“We are also joining forces to build a custom database system that will integrate our research results worldwide,” he said.

Entelos to Build Hematology Simulation Model for J&J

Entelos said last week that it will develop a hematology model for Johnson & Johnson Pharmaceutical Research & Development (J&JPRD), and will also use the model to conduct an in silico research program to support clinical development and Phase IV clinical trial design.

Entelos will use its PhysioLab biological simulation technology to build the model in “a few months,” the company said.

J&JPRD is already working with Entelos on a PhysioLab-based model for type 2 diabetes.

Bayer Licenses E-Genetics’ Evoke Ontology

Electric Genetics said last week that Bayer Pharmaceuticals has licensed its eVoke gene expression ontology toolkit.

Bayer will use eVoke to link experimental data from several technology platforms utilizing standardized, MIAME-accepted expression ontology terms, Electric Genetics said.

Definiens in Microlaser Image Analysis Deal

Munich-based bioinformatics company Definiens has signed a partnership agreement with PALM Microlaser Technologies to develop and market an integrated high-content image analysis and laser microdissection system, Definiens said last week.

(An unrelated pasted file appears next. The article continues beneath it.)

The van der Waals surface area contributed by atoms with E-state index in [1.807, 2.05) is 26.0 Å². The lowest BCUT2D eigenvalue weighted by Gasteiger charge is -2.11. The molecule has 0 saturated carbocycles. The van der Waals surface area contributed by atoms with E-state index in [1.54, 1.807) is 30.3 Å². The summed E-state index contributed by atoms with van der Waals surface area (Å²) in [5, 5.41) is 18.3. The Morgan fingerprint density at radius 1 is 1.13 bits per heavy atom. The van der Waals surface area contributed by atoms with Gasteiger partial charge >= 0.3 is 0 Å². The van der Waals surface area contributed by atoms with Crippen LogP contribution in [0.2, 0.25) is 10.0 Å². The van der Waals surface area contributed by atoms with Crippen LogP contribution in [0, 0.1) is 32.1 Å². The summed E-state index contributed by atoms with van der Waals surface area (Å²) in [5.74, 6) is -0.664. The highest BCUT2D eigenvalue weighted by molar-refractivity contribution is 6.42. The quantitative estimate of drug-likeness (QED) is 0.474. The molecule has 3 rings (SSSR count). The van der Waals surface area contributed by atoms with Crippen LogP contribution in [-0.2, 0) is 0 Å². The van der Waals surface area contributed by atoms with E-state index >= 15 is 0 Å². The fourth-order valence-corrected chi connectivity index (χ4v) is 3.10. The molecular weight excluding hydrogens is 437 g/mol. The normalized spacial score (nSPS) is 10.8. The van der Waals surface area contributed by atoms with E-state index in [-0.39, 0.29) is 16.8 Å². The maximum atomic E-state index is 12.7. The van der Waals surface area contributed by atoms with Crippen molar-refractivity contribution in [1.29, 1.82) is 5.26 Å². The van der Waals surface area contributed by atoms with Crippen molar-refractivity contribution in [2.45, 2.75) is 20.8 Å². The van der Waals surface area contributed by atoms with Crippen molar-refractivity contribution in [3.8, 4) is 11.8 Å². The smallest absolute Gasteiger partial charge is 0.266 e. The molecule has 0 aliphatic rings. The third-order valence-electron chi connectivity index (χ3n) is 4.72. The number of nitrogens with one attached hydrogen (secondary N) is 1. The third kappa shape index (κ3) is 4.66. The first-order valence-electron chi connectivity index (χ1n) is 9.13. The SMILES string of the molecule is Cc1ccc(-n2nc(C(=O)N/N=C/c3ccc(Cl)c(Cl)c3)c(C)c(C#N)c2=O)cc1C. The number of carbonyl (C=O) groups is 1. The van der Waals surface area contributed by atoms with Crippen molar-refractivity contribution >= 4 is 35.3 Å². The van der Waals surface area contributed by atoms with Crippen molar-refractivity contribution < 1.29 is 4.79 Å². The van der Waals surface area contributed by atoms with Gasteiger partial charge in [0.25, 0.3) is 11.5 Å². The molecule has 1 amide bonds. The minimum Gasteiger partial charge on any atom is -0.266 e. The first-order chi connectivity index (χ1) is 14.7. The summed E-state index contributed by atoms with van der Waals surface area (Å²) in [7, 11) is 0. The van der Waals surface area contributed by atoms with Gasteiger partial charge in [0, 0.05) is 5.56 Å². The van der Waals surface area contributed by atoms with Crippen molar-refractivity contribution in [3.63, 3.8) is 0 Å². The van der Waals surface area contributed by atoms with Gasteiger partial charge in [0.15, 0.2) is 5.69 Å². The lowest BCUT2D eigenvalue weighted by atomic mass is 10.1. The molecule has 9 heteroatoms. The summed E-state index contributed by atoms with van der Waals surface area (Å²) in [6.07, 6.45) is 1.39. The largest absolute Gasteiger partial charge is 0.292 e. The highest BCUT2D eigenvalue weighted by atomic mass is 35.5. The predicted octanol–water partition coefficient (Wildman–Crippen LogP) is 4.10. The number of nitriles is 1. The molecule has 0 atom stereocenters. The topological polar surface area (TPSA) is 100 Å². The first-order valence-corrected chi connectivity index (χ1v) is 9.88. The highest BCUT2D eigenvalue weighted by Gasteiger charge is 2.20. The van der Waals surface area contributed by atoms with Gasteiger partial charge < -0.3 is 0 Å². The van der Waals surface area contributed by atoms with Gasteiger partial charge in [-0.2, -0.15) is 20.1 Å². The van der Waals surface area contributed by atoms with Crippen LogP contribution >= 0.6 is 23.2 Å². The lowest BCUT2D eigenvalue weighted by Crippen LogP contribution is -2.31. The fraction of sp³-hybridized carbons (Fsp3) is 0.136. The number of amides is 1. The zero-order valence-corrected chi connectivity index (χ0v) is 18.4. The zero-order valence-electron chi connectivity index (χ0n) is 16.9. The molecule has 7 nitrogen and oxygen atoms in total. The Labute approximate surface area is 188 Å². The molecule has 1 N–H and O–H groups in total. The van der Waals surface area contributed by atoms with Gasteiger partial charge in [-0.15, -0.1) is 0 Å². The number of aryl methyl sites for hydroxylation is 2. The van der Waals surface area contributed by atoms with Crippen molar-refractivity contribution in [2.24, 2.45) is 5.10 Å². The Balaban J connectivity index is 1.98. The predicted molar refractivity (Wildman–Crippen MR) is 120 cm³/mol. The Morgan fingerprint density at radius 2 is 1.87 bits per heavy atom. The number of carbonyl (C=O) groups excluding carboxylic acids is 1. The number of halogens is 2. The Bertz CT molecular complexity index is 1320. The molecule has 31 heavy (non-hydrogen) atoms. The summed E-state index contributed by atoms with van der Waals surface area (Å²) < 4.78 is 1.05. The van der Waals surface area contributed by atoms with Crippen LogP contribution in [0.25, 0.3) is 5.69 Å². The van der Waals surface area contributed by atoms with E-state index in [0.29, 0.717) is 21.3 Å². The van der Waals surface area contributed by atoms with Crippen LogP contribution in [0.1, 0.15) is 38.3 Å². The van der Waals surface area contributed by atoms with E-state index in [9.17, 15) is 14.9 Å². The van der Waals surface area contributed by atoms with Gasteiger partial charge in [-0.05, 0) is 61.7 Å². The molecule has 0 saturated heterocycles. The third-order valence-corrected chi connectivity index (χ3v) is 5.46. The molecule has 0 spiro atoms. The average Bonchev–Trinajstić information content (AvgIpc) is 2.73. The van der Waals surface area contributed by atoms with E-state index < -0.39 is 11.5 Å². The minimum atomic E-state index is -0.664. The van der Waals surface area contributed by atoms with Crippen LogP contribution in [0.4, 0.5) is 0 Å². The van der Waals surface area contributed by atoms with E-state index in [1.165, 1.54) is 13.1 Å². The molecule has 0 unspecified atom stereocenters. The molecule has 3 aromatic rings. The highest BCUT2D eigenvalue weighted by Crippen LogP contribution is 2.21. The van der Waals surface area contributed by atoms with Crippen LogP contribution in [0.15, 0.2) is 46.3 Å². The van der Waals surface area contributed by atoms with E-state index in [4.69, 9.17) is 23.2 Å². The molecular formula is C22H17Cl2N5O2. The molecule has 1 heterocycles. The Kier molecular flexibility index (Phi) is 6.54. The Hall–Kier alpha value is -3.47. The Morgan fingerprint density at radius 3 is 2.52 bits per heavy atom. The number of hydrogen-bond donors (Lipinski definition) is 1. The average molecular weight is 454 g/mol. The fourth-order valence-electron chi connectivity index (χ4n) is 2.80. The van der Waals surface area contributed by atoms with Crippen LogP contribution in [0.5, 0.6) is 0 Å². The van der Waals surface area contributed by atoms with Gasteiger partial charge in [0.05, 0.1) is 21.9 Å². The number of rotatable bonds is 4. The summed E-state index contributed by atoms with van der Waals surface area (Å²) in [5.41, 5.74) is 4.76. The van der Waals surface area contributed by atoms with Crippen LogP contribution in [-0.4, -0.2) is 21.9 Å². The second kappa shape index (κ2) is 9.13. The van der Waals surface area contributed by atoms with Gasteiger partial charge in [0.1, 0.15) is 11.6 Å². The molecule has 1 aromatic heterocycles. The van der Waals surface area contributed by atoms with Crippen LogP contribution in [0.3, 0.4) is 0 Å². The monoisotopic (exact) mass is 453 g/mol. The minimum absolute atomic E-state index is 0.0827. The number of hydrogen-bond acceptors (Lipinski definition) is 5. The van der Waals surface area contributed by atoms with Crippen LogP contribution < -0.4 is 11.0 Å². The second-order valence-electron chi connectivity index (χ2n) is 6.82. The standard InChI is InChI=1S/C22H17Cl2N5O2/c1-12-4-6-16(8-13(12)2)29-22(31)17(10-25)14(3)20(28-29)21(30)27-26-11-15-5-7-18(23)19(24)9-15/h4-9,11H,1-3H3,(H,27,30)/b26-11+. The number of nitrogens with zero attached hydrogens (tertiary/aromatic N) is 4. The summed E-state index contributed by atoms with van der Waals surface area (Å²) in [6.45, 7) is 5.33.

Definiens, which also develops 2D gel analysis software and text-mining tools, will integrate its Cellenger microlaser image analysis software with PALM’s Laser Pressure Catapulting technology, which can capture large cell areas, single cells, or sub-cellular particles out of tissue sections without any mechanical contact.

Cellenger was developed to automate the extraction of structures of interest in complex image data. The combined technologies “will allow the automatic extraction and detailed analysis of structures of interest, followed by immediate computer-controlled laser microdissection and laser catapulting to retrieve the material for subsequent analysis,” Definiens said.

Shimadzu Signs OEM Agreement with Nonlinear

Japan’s Shimadzu Corporation said last week that it has entered into a worldwide OEM distribution agreement with Nonlinear Dynamics.

Under the terms of the agreement, Shimadzu Biotech will distribute a dual-branded “Shimadzu Phoretix” version of Nonlinear’s Phoretix software for analyzing 2D and 1D electrophoresis gels.

Financial terms of the agreement were not disclosed.

Katsuhiko Ichimura, general manager of the Life Science Business Unit and Life Science Laboratory at Shimadzu, said the distribution agreement “will complement our existing products, such as the Xcise and the ChIP chemical inkjet printer,” and will “also enable further technological diversification over the coming months and years into other related markets.”